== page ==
“This announcement is as convincing an answer to the efforts undertaken in Tehran over the last few days as any we could provide,” she declared.
Her spokesman, Philip J. Crowley, was left with the job of explaining the obvious implication that Washington was using the new sanctions to scuttle the plan for transferring half of Iran’s enriched uranium out of the country.
Question: “But you say that you’re supportive and appreciative [of the Iran-Brazil-Turkey agreement], but don’t you think you handicapped it in any way? I mean, now by introducing the resolution the day after the agreement, you almost guarantee that Iran is going to react in a negative way.”
Another question: “Why, if, in fact, you think this Brazil-Turkey deal — Iran will prove that it is not serious and you don’t have a lot of optimism that it’s going to go forward and Iran will continue to show that it’s not serious about its nuclear ambitions, why don’t you just wait for that to play out and then you could get a tougher resolution and even presumably Brazil and Turkey would vote for it because Iran would have humiliated them and embarrassed them? Why don’t you just wait to see how that plays out?”
Yet another question: “The impression left, though, is that the message here — sure there’s a message to Iran, but there’s also a message to Turkey and Brazil, and that is, basically, get out of our sandbox, that the big boys and girls are playing here and we don’t need your meddling. Do you not — you don’t accept that?”
I almost found myself feeling sorry for poor P.J. Crowley, who did his level best to square these and other circles. His answers were lacking in candor, but did reflect an uncanny ability to stick to one key talking point; i.e., that the “real key,” the “primary issue” is Iran’s ongoing enrichment of uranium. He said this, in identical or similar words no fewer than 17 times.
That the State Department at this moment has chosen to cite this single point as a showstopper is curious, at best. The proposed deal offered to Tehran last Oct. 1 did not require it to give up enrichment, either.
And the current emphasis on non-observance of Security Council resolutions — which had been demanded by the United States and its allies — is eerily reminiscent of the strategy for maneuvering the world toward the invasion of Iraq in 2003.
Crowley said the administration has “no particular timetable” in mind for putting a resolution to a vote, saying, “it will take as long as it takes.” He added that President Obama “laid out a goal of having this done by the end of this spring” — about one month from now.
Despite the efforts by Washington officialdom and neocon opinion-makers to derail the Iran-Brazil-Turkey plan, it still seems on track, at least for the moment.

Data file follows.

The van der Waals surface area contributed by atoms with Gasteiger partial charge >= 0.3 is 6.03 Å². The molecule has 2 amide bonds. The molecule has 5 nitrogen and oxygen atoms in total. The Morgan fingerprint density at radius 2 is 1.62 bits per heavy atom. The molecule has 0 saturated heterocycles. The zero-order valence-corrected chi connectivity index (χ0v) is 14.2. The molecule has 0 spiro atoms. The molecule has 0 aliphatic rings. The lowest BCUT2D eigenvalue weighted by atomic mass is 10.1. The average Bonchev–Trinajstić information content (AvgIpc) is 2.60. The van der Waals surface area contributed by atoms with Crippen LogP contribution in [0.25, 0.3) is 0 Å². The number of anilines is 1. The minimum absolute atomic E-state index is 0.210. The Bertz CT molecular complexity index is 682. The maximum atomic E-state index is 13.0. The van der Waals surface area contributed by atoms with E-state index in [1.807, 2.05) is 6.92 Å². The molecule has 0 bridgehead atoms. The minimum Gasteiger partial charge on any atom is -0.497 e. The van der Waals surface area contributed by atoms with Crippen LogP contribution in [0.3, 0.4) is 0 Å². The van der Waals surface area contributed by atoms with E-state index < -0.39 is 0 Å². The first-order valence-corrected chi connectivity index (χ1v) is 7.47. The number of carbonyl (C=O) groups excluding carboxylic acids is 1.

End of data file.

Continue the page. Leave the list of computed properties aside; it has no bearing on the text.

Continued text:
Iranian officials have said they would send a letter confirming the deal to the IAEA within a week. In a month, Iran could ship 2,640 pounds of its low-enriched uranium to Turkey.
Within a year, Russia and France would produce 120 kg of 20-percent enriched uranium to be used to refuel a research reactor in Tehran that produces isotopes to treat cancer patients.
As for Clinton’s claim that China, as well as Russia are part of a consensus on the draft Security Council resolution, time will tell.
There is particular doubt as to how firmly China is on board. On Monday, Chinese officials hailed the Iran-Brazil-Turkey proposal and said it should be fully explored. Russian officials also suggested that the new transfer plan be given a chance.
Also, the proposed new sanctions don’t go as far as some U.S. and Israeli hardliners wanted. For instance, it does not embargo gasoline and other refined petroleum products to Iran, a harsh step that some neocons had hoped would throw Iran into economic and political chaos as a prelude for “regime change.”
Instead, the proposed new sanctions call for inspections of Iranian ships suspected of entering international ports with nuclear-related technology or weapons. Some analysts doubt that this provision would have much practical effect on Iran.
Israel will be conferring with Washington before issuing an official response, but Israeli officials have told the press that the transfer deal is a “trick” and that Iran had “manipulated” Turkey and Brazil.
There is every reason to believe that Israel will search deep into its toolbox for a way to sabotage the agreement, but it isn’t clear that the usual diplomatic tools will work at this stage. There remains, of course, the possibility that Israel will go for broke and launch a preemptive military strike at Iran’s nuclear facilities.
In the meantime, it’s a sure bet that Israeli Prime Minister Netanyahu will apply all the pressure he can on Obama.
As a former CIA analyst, I hope that Obama would have the presence of mind to order a fast-track special National Intelligence Estimate on the implications of the Iran-Brazil-Turkey agreement for U.S. national interests and those of the countries of the Middle East.
Obama needs an unvarnished assessment of the agreement’s possible benefits (and its potential negatives) as counterweight to the pro-Israel lobbying that will inevitably descend on the White House and State Department.
Ray McGovern was an Army infantry/intelligence officer and a CIA analyst for 27 years, from the John F. Kennedy administration to that of George H. W. Bush. His articles appear on Consortium News and Antiwar.com. He can be reached at: email@example.com